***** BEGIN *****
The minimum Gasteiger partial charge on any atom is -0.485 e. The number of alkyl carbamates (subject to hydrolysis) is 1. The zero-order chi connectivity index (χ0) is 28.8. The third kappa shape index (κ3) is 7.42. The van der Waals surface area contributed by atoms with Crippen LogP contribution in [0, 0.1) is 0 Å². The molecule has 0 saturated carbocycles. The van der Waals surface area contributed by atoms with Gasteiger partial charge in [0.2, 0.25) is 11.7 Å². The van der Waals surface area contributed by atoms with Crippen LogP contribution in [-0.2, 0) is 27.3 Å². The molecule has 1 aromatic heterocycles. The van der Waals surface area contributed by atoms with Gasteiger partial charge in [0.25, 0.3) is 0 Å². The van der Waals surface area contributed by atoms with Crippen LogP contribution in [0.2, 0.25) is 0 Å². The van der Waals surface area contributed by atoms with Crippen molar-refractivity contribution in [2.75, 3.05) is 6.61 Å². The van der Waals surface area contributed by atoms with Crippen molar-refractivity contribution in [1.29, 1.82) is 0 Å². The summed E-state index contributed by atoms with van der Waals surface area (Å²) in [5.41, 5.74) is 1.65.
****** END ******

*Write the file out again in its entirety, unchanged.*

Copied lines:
The minimum Gasteiger partial charge on any atom is -0.485 e. The number of alkyl carbamates (subject to hydrolysis) is 1. The zero-order chi connectivity index (χ0) is 28.8. The third kappa shape index (κ3) is 7.42. The van der Waals surface area contributed by atoms with Crippen LogP contribution in [0, 0.1) is 0 Å². The molecule has 0 saturated carbocycles. The van der Waals surface area contributed by atoms with Gasteiger partial charge in [0.2, 0.25) is 11.7 Å². The van der Waals surface area contributed by atoms with Crippen LogP contribution in [-0.2, 0) is 27.3 Å². The molecule has 1 aromatic heterocycles. The van der Waals surface area contributed by atoms with Gasteiger partial charge in [0.25, 0.3) is 0 Å². The van der Waals surface area contributed by atoms with Crippen LogP contribution in [0.2, 0.25) is 0 Å². The van der Waals surface area contributed by atoms with Crippen molar-refractivity contribution in [2.75, 3.05) is 6.61 Å². The van der Waals surface area contributed by atoms with Crippen molar-refractivity contribution in [1.29, 1.82) is 0 Å². The summed E-state index contributed by atoms with van der Waals surface area (Å²) in [5.41, 5.74) is 1.65.